A woman faces down a line of Baltimore police officers in riot gear during violent protests following the funeral of Freddie Gray, April 27, 2015, in Baltimore.  
Chip Somodevilla/Getty Images

Baltimoreans are a bit touchy about the attention their city is receiving from “outsiders”—everyone from a rainbow of volunteers from faith-based or social-justice-oriented groups around the nation who see Baltimore as their next mission, to the U.S. attorney general to national figures like the Rev. Al Sharpton, Cornel West and even Prince, who performed a peace concert May 10. This is, after all, the city of Frederick Douglass and Thurgood Marshall, of strong HBCUs and of the NAACP. Even before its national headquarters moved to Baltimore from New York three decades ago, the local chapter was one of the NAACP’s strongest.

So a strong current of “We don’t need outsiders” rippled through many Baltimoreans as peaceful protests began immediately after Freddie Gray died April 19 from spinal injuries he suffered while in police custody. Then a violent release of pent-up frustration after Gray’s funeral shocked not just the nation but Baltimore itself, sending everyone scrambling for ways to restore the peace. Faith communities, self-identified members of notorious street gangs, regular Jacks and Jills with brooms and paintbrushes, and cultural institutions like the Reginald F. Lewis Museum have answered the call.

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“We’ve been pushed over the cliff, and we have to do what we’re doing now,” observes Natasha Pratt-Harris, director of the criminal-justice program at Morgan State University.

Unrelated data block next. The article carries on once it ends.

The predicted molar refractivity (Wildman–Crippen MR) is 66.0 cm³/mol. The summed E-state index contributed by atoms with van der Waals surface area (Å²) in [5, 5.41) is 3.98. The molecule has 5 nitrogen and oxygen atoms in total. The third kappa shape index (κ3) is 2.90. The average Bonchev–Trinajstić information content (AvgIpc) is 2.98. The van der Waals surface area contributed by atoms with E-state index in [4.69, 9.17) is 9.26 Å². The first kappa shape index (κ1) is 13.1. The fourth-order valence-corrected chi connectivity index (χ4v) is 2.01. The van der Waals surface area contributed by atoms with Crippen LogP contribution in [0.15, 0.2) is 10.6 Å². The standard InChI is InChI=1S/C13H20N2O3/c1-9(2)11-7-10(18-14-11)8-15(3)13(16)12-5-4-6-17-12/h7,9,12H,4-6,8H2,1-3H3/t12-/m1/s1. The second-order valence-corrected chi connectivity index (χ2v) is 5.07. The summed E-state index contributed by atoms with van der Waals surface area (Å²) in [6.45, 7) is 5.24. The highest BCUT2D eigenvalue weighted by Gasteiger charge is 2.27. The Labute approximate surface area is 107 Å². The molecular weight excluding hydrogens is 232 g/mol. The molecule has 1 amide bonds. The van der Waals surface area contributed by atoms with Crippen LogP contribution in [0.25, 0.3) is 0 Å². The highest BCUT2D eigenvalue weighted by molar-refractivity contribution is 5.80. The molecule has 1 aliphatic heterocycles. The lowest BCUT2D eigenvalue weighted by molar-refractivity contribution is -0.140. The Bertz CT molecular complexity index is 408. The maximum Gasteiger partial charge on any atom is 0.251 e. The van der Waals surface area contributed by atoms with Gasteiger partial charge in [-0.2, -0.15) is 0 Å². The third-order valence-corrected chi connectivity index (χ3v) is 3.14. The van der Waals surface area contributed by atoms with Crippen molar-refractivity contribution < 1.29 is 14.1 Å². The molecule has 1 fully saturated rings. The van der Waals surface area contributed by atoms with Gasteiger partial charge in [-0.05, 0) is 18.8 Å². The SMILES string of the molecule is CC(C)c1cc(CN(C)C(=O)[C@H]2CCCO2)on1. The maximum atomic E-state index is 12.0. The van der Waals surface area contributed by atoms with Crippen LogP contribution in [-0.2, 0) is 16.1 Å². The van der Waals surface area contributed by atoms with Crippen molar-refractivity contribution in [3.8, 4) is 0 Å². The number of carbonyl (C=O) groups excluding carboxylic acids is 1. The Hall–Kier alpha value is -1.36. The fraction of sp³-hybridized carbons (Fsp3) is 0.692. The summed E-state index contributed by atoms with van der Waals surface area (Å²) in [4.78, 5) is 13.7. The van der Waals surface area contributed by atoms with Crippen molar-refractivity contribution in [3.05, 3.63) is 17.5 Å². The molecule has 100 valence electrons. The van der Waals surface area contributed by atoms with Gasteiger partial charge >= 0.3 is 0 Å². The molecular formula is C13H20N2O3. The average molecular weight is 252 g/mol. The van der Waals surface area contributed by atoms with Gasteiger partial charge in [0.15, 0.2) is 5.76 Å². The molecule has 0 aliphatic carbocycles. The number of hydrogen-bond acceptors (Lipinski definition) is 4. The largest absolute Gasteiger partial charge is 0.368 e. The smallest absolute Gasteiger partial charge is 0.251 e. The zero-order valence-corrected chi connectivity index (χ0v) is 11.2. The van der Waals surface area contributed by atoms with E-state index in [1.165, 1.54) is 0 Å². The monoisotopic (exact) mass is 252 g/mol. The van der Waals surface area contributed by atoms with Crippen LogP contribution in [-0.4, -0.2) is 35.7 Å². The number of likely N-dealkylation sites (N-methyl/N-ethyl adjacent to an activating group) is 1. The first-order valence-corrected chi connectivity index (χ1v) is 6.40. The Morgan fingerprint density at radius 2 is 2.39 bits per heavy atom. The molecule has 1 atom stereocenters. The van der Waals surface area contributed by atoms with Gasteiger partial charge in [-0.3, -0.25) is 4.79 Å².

Adds Tessa Hill Aston, president of the local NAACP: “We need to reach our hand out to anybody who wants to come to the table and help save the city.”

So Crips, Bloods and Black Guerrilla Family, yes. The disciplined men of the Nation of Islam, yes. The incendiary “Shut the city down” rhetoric of Malik Shabazz and his Washington-based Black Lawyers for Justice, maybe not so much. Sharpton, who popularized the now common cry of “No justice! No peace!” decades ago in New York, assures good TV, especially on MSNBC, and he’s plugged into the White House. So Sharpton is sort of OK.

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Like many of those emerging as leaders, many of the current inhabitants of Sandtown-Winchester, the West Baltimore area at the center of the current crisis, were not born in 1968, when days of rioting followed the assassination of the Rev. Martin Luther King Jr. But they do know the despair that was evident then. They do know that their Baltimore is not the one touted in travel brochures.